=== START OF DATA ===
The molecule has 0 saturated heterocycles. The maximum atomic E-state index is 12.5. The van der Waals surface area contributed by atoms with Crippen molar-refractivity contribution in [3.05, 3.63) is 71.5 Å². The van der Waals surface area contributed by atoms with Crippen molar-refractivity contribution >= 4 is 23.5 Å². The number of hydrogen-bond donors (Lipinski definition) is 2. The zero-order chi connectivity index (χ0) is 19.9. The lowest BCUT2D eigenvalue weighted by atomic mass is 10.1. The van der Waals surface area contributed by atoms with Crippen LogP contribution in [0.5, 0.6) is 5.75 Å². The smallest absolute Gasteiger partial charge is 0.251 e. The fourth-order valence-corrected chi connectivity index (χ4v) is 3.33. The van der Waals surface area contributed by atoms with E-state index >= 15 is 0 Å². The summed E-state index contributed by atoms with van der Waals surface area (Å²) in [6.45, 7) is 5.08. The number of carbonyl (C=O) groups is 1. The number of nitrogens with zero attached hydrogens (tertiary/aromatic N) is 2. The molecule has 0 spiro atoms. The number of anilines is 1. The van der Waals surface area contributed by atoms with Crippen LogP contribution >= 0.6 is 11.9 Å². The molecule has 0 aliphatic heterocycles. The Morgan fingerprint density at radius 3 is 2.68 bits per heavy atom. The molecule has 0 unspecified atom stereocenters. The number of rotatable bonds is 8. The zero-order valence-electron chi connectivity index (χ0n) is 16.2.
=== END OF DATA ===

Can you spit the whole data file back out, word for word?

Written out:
The molecule has 0 saturated heterocycles. The maximum atomic E-state index is 12.5. The van der Waals surface area contributed by atoms with Crippen molar-refractivity contribution in [3.05, 3.63) is 71.5 Å². The van der Waals surface area contributed by atoms with Crippen molar-refractivity contribution >= 4 is 23.5 Å². The number of hydrogen-bond donors (Lipinski definition) is 2. The zero-order chi connectivity index (χ0) is 19.9. The lowest BCUT2D eigenvalue weighted by atomic mass is 10.1. The van der Waals surface area contributed by atoms with Crippen LogP contribution in [0.5, 0.6) is 5.75 Å². The smallest absolute Gasteiger partial charge is 0.251 e. The fourth-order valence-corrected chi connectivity index (χ4v) is 3.33. The van der Waals surface area contributed by atoms with E-state index >= 15 is 0 Å². The summed E-state index contributed by atoms with van der Waals surface area (Å²) in [6.45, 7) is 5.08. The number of carbonyl (C=O) groups is 1. The number of nitrogens with zero attached hydrogens (tertiary/aromatic N) is 2. The molecule has 0 spiro atoms. The number of anilines is 1. The van der Waals surface area contributed by atoms with Crippen LogP contribution >= 0.6 is 11.9 Å². The molecule has 0 aliphatic heterocycles. The Morgan fingerprint density at radius 3 is 2.68 bits per heavy atom. The molecule has 0 unspecified atom stereocenters. The number of rotatable bonds is 8. The zero-order valence-electron chi connectivity index (χ0n) is 16.2.